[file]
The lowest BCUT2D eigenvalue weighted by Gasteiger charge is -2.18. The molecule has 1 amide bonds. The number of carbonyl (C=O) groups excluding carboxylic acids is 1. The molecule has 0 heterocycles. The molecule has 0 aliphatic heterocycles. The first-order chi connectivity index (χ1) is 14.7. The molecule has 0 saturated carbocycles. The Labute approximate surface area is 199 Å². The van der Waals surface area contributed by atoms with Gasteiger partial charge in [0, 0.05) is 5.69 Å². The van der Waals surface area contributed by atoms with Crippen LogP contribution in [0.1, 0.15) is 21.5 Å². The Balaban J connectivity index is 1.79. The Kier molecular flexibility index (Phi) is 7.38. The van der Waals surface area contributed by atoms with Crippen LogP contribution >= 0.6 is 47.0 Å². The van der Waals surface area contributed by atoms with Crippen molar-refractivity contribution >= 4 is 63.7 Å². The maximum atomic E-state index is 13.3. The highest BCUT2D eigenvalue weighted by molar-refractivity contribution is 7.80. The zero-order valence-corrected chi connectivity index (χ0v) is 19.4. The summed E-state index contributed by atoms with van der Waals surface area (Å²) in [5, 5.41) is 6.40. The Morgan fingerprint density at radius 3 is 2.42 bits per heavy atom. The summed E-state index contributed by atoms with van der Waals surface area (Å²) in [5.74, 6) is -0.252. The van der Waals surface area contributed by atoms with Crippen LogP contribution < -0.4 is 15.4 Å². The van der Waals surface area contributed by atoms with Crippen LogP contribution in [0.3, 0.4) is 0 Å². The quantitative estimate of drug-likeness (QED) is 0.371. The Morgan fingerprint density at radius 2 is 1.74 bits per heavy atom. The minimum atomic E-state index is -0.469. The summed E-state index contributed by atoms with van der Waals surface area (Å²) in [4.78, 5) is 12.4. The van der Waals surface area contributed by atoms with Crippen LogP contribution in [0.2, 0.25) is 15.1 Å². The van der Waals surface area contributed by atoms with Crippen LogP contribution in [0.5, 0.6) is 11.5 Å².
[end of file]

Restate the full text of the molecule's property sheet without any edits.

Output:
The lowest BCUT2D eigenvalue weighted by Gasteiger charge is -2.18. The molecule has 1 amide bonds. The number of carbonyl (C=O) groups excluding carboxylic acids is 1. The molecule has 0 heterocycles. The molecule has 0 aliphatic heterocycles. The first-order chi connectivity index (χ1) is 14.7. The molecule has 0 saturated carbocycles. The Labute approximate surface area is 199 Å². The van der Waals surface area contributed by atoms with Gasteiger partial charge in [0, 0.05) is 5.69 Å². The van der Waals surface area contributed by atoms with Crippen LogP contribution in [0.1, 0.15) is 21.5 Å². The Balaban J connectivity index is 1.79. The Kier molecular flexibility index (Phi) is 7.38. The van der Waals surface area contributed by atoms with Crippen LogP contribution >= 0.6 is 47.0 Å². The van der Waals surface area contributed by atoms with Crippen molar-refractivity contribution >= 4 is 63.7 Å². The maximum atomic E-state index is 13.3. The highest BCUT2D eigenvalue weighted by molar-refractivity contribution is 7.80. The zero-order valence-corrected chi connectivity index (χ0v) is 19.4. The summed E-state index contributed by atoms with van der Waals surface area (Å²) in [5, 5.41) is 6.40. The Morgan fingerprint density at radius 3 is 2.42 bits per heavy atom. The summed E-state index contributed by atoms with van der Waals surface area (Å²) in [5.74, 6) is -0.252. The van der Waals surface area contributed by atoms with Crippen LogP contribution < -0.4 is 15.4 Å². The van der Waals surface area contributed by atoms with Crippen LogP contribution in [0.3, 0.4) is 0 Å². The quantitative estimate of drug-likeness (QED) is 0.371. The Morgan fingerprint density at radius 2 is 1.74 bits per heavy atom. The minimum atomic E-state index is -0.469. The summed E-state index contributed by atoms with van der Waals surface area (Å²) in [4.78, 5) is 12.4. The van der Waals surface area contributed by atoms with Crippen LogP contribution in [0.2, 0.25) is 15.1 Å². The van der Waals surface area contributed by atoms with Crippen LogP contribution in [0.5, 0.6) is 11.5 Å².